The global desire for animal meat is an insatiable one. Over 50 billion animals are killed each year to meet these demands. Beyond the obvious cruelties indicated by that statistic, the process also raises concerns for food safety, represents a massive waste of resources, and contributes profoundly to the ongoing climate change crisis. But a new solution is rearing its head on the horizon: clean meat. In-Vitro Meat, produced by the vpro documentary series, exposes the production of cultured meat, the benefits that can be gained from its widespread acceptance, and the ways in which it can change the face of the food industry forever.
With veganism on the rise, the promotion of cultured meat sounds like a no-brainer. Yet there remains much skepticism from consumers who are weary about eating food raised in a lab. This is the audience the industry must win over if the cultured meat movement is to succeed.
Through cellular technology, the movement hopes to put an end to the scourge of animal cruelty. During the film, we witness the production of this mystery meat. In a laboratory setting, cells are isolated from a plucked chicken feather, replicated as many times as desired, and grown as sources of cultured meat. Similar experiments have been conducted with fish and cows. In a sense, the consumer is still eating the animal. But that animal no longer has to suffer and die in the process.
With the help of food scientists and assorted advocates, the film also sheds light on the environmental impact of clean meat, which is estimated to slow greenhouse gas emissions and other harmful pollutants by as much as 50-90%.
The harvesting of cultured meat is becoming an increasingly sophisticated enterprise. As the science continues to evolve, even the most rabid meat eaters are unlikely to detect differences in taste and texture from the real thing.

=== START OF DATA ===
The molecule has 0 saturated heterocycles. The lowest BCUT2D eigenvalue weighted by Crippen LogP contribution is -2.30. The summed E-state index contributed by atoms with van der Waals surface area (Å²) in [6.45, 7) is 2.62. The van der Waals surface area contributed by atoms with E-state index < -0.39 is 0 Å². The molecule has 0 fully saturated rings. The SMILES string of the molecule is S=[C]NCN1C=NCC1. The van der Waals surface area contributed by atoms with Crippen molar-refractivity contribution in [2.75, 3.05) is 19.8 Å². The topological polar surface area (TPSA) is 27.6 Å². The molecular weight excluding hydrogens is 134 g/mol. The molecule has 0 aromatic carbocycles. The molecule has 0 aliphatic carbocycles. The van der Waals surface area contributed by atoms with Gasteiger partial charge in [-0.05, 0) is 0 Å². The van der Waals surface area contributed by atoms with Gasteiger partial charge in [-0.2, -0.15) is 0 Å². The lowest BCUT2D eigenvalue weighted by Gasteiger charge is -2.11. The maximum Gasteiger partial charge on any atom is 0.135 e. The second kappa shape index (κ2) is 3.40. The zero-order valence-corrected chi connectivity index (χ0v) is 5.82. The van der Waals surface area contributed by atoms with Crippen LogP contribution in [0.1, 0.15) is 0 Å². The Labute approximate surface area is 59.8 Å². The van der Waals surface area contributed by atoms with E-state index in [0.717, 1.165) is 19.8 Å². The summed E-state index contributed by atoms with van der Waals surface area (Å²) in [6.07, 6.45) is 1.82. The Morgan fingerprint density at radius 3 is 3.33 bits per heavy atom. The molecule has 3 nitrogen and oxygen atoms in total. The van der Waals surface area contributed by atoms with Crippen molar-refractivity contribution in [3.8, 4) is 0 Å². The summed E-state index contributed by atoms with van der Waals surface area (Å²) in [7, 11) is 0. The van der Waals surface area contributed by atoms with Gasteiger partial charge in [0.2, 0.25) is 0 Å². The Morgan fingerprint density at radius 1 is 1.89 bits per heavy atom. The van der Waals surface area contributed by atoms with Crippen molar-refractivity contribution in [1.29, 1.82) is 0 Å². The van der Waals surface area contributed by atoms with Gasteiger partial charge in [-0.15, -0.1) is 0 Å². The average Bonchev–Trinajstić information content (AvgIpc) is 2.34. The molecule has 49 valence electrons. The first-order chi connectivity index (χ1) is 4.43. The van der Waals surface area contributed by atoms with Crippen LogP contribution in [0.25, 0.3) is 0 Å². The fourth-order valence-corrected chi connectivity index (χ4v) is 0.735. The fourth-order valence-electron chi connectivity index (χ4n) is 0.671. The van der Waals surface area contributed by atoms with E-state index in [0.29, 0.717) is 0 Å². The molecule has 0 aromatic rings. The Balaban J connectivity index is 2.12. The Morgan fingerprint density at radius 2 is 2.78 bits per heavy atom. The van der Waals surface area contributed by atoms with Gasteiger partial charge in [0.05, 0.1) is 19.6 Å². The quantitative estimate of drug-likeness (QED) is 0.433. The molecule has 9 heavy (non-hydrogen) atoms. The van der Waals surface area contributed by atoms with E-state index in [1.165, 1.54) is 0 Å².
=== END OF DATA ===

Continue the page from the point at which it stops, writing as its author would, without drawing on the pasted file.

As the film demonstrates, the movement's visibility has increased all across the globe from San Francisco to the Netherlands. In-Vitro Meat provides an exciting glimpse inside an industry as it enters its infancy. We learn how the industry's leaders are working to create a sustainable future of food that represents more than just a fad.
Directed by: Rob van Hattum
The bottom line is that you're in bed with Bill Gates, and Bill Gates is NOT to be trusted.
This is a fascinating idea and I really hope it takes off. The one thing they left out here though is nutritional value, can they prove that the nutrition is equal or greater than natural meat? Let's face it, this has to be one of the most unnatural foods, so we'd want to be sure that it isn't going to affect health. If it works, how about milk, butter, cheese, wool and leather? Would love to see the same idea applied to all animal products.
Fantastic video! I'm a meat eater and very much look forward to a better product. I've tried to go vegetarian a few times, but I just end up starving myself. This looks like a great option.
I hope this industry brings an alternative to plastic too. It would probably cost more, but would make everyone to pay attention to another issue too.